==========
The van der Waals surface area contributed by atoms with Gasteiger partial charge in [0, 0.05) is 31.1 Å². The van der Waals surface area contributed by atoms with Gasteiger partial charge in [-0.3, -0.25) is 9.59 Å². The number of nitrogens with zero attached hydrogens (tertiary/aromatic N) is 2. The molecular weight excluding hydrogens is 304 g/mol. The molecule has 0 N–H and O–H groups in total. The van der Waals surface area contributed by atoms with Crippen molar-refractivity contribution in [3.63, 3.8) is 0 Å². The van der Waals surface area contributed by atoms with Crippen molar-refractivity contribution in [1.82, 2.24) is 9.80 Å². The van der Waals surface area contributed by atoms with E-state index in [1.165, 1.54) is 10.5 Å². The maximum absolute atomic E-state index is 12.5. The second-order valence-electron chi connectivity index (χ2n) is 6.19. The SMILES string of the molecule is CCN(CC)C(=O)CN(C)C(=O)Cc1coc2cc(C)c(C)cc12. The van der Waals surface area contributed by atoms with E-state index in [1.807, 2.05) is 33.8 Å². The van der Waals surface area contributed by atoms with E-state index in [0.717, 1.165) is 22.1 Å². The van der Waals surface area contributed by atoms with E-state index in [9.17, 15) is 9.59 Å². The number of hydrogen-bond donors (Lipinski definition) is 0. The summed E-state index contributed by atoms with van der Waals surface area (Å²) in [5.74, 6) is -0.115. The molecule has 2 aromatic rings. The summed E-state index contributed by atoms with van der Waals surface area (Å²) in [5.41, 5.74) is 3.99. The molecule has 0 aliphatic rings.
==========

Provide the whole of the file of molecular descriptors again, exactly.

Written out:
The van der Waals surface area contributed by atoms with Gasteiger partial charge in [0, 0.05) is 31.1 Å². The van der Waals surface area contributed by atoms with Gasteiger partial charge in [-0.3, -0.25) is 9.59 Å². The number of nitrogens with zero attached hydrogens (tertiary/aromatic N) is 2. The molecular weight excluding hydrogens is 304 g/mol. The molecule has 0 N–H and O–H groups in total. The van der Waals surface area contributed by atoms with Crippen molar-refractivity contribution in [3.63, 3.8) is 0 Å². The van der Waals surface area contributed by atoms with Crippen molar-refractivity contribution in [1.82, 2.24) is 9.80 Å². The van der Waals surface area contributed by atoms with E-state index in [1.165, 1.54) is 10.5 Å². The maximum absolute atomic E-state index is 12.5. The second-order valence-electron chi connectivity index (χ2n) is 6.19. The SMILES string of the molecule is CCN(CC)C(=O)CN(C)C(=O)Cc1coc2cc(C)c(C)cc12. The van der Waals surface area contributed by atoms with E-state index in [1.807, 2.05) is 33.8 Å². The van der Waals surface area contributed by atoms with E-state index in [0.717, 1.165) is 22.1 Å². The van der Waals surface area contributed by atoms with E-state index in [9.17, 15) is 9.59 Å². The number of hydrogen-bond donors (Lipinski definition) is 0. The summed E-state index contributed by atoms with van der Waals surface area (Å²) in [5.74, 6) is -0.115. The molecule has 2 aromatic rings. The summed E-state index contributed by atoms with van der Waals surface area (Å²) in [5.41, 5.74) is 3.99. The molecule has 0 aliphatic rings.